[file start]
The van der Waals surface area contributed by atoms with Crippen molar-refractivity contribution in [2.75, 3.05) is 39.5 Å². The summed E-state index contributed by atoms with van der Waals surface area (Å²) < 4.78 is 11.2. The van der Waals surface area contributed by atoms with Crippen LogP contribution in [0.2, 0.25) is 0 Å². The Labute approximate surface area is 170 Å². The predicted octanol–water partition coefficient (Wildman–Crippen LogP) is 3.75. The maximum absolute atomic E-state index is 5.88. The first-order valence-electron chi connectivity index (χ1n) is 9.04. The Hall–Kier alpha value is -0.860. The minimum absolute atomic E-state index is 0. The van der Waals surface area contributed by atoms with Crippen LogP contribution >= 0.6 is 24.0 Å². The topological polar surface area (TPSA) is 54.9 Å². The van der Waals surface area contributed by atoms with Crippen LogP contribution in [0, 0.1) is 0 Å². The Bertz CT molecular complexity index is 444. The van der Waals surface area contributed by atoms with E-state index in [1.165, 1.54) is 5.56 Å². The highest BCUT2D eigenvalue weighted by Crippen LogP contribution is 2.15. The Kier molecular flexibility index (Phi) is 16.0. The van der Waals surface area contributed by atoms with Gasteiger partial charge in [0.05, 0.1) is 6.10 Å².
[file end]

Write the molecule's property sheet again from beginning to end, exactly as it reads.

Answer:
The van der Waals surface area contributed by atoms with Crippen molar-refractivity contribution in [2.75, 3.05) is 39.5 Å². The summed E-state index contributed by atoms with van der Waals surface area (Å²) < 4.78 is 11.2. The van der Waals surface area contributed by atoms with Crippen LogP contribution in [0.2, 0.25) is 0 Å². The Labute approximate surface area is 170 Å². The predicted octanol–water partition coefficient (Wildman–Crippen LogP) is 3.75. The maximum absolute atomic E-state index is 5.88. The first-order valence-electron chi connectivity index (χ1n) is 9.04. The Hall–Kier alpha value is -0.860. The minimum absolute atomic E-state index is 0. The van der Waals surface area contributed by atoms with Crippen LogP contribution >= 0.6 is 24.0 Å². The topological polar surface area (TPSA) is 54.9 Å². The van der Waals surface area contributed by atoms with Crippen LogP contribution in [0, 0.1) is 0 Å². The Bertz CT molecular complexity index is 444. The van der Waals surface area contributed by atoms with E-state index in [1.165, 1.54) is 5.56 Å². The highest BCUT2D eigenvalue weighted by Crippen LogP contribution is 2.15. The Kier molecular flexibility index (Phi) is 16.0. The van der Waals surface area contributed by atoms with Gasteiger partial charge in [0.05, 0.1) is 6.10 Å².